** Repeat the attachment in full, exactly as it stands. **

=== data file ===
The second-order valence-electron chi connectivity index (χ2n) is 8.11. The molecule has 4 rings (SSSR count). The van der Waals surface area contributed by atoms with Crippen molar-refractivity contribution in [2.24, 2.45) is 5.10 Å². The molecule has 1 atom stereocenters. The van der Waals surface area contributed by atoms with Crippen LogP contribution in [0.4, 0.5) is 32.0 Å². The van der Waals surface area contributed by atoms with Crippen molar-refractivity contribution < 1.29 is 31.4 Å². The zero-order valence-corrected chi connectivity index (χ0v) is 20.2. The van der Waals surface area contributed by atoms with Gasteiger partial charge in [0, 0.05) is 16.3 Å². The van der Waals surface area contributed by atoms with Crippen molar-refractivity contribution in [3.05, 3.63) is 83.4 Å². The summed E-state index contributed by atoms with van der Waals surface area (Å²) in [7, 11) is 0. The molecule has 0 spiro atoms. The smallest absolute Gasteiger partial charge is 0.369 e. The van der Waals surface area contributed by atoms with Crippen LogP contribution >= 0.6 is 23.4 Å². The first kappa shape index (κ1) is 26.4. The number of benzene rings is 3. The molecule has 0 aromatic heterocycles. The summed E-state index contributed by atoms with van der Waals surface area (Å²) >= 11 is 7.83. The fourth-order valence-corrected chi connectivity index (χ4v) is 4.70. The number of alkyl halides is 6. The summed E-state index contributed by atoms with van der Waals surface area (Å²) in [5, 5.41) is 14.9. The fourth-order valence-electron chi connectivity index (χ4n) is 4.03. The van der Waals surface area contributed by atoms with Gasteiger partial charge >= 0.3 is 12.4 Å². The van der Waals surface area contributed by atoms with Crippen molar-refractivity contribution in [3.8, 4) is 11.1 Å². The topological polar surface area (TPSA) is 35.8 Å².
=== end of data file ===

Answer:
The second-order valence-electron chi connectivity index (χ2n) is 8.11. The molecule has 4 rings (SSSR count). The van der Waals surface area contributed by atoms with Crippen molar-refractivity contribution in [2.24, 2.45) is 5.10 Å². The molecule has 1 atom stereocenters. The van der Waals surface area contributed by atoms with Crippen LogP contribution in [0.4, 0.5) is 32.0 Å². The van der Waals surface area contributed by atoms with Crippen molar-refractivity contribution < 1.29 is 31.4 Å². The zero-order valence-corrected chi connectivity index (χ0v) is 20.2. The van der Waals surface area contributed by atoms with Gasteiger partial charge in [0, 0.05) is 16.3 Å². The van der Waals surface area contributed by atoms with Crippen molar-refractivity contribution in [3.05, 3.63) is 83.4 Å². The summed E-state index contributed by atoms with van der Waals surface area (Å²) in [7, 11) is 0. The molecule has 0 spiro atoms. The smallest absolute Gasteiger partial charge is 0.369 e. The van der Waals surface area contributed by atoms with Crippen LogP contribution >= 0.6 is 23.4 Å². The first kappa shape index (κ1) is 26.4. The number of benzene rings is 3. The molecule has 0 aromatic heterocycles. The summed E-state index contributed by atoms with van der Waals surface area (Å²) >= 11 is 7.83. The fourth-order valence-corrected chi connectivity index (χ4v) is 4.70. The number of alkyl halides is 6. The summed E-state index contributed by atoms with van der Waals surface area (Å²) in [5, 5.41) is 14.9. The fourth-order valence-electron chi connectivity index (χ4n) is 4.03. The van der Waals surface area contributed by atoms with Gasteiger partial charge >= 0.3 is 12.4 Å². The van der Waals surface area contributed by atoms with Crippen molar-refractivity contribution in [3.8, 4) is 11.1 Å². The topological polar surface area (TPSA) is 35.8 Å².